The *divergence theorem* only applies for *closed*
surfaces *S*. However, we can sometimes work out a flux integral
on a surface that is not closed by being a little sneaky. *NOTE
that this is NOT always an efficient way of proceeding.* However,
it sometimes is, and this is a nice example of both the divergence
theorem and a flux integral, so we'll go through it as is.

**Example**

Find the flux of the vector field
**F** = *x y* **i** +
*y z* **j** + *x z* **k**
through the surface
*z* = 4 -
*x*^{2} -
*y*^{2}, for
*z* >= 3.

**Solution**

The surface is shown in the figure to the right. Because this is not
a closed surface, we can't use the divergence theorem to evaluate the
flux integral. However, if we had a closed surface, for example the
second figure to the right (which includes a bottom surface, the
yellow section of a plane) we could. We'll consider this in the following.

The divergence theorem says

where the surface *S* is the surface we want plus the bottom
(yellow) surface. So we can find the flux integral we want by finding
the right-hand side of the divergence theorem and then subtracting off
the flux integral over the bottom surface. This gives us nice
practice both applying the divergence theorem and finding a surface
integral, so we'll do it.

**The divergence theorem** part of the integral:
Here div **F** = *y* + *z* +
*x*. Note that here we're evaluating the divergence over the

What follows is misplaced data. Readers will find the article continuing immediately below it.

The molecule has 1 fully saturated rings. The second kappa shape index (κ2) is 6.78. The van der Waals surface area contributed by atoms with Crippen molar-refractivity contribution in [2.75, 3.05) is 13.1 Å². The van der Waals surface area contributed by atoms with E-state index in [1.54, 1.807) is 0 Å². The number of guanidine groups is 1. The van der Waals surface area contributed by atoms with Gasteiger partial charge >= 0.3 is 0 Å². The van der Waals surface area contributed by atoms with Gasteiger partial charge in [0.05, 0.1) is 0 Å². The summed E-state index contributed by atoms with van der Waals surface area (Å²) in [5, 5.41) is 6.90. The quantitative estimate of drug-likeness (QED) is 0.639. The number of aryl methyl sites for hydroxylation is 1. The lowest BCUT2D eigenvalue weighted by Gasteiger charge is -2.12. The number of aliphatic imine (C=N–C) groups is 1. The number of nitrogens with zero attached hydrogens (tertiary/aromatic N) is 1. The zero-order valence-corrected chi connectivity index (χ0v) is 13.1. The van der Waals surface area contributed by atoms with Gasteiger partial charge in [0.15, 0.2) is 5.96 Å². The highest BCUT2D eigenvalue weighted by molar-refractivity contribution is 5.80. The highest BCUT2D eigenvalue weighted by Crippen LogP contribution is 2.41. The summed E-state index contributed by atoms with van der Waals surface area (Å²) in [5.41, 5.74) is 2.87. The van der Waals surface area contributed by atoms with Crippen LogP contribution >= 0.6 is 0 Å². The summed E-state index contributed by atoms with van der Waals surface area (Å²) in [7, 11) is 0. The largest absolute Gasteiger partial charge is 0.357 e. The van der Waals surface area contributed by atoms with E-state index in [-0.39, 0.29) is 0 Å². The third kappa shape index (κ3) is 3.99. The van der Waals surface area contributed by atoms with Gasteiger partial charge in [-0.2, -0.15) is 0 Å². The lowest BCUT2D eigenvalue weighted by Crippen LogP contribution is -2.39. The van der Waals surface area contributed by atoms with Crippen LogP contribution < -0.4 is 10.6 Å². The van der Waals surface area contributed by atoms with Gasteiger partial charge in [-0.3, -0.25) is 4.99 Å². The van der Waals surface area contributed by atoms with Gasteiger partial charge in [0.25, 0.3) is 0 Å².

entire enclosed volume, so we *can't* evaluate it on the
surface. Doing the integral in cylindrical coordinates, we get

**The flux** through the bottom boundary: Note that here
we have a very easy parameterization of the surface,
**r** = <*x*, *y*, 3>. The normal vector
**N** = <0, 0, -1> (because we want an *outward*
normal), and *dS* = *dx* *dy*. Thus on the
surface
**F** = **F** = *x y* **i** +
*y z* **j** + 3 *x* **k**, and
the surface integral becomes

**Putting it together**: here, things dropped out
nicely. Using the divergence theorem, we get the value of the flux
through the top and bottom surface together to be 5 *pi* / 3,
and the flux calculation for the bottom surface gives zero, so that
the flux just through the top surface is also 5 *pi* / 3.

*(How were the figures here generated? In Maple, with this
maple worksheet.)*

using the divergence theorem

Last modified: Mon Apr 19 12:06:56 EDT 2004

Comments to:glarose@umich.edu

©2004 Gavin LaRose, UM Math Dept.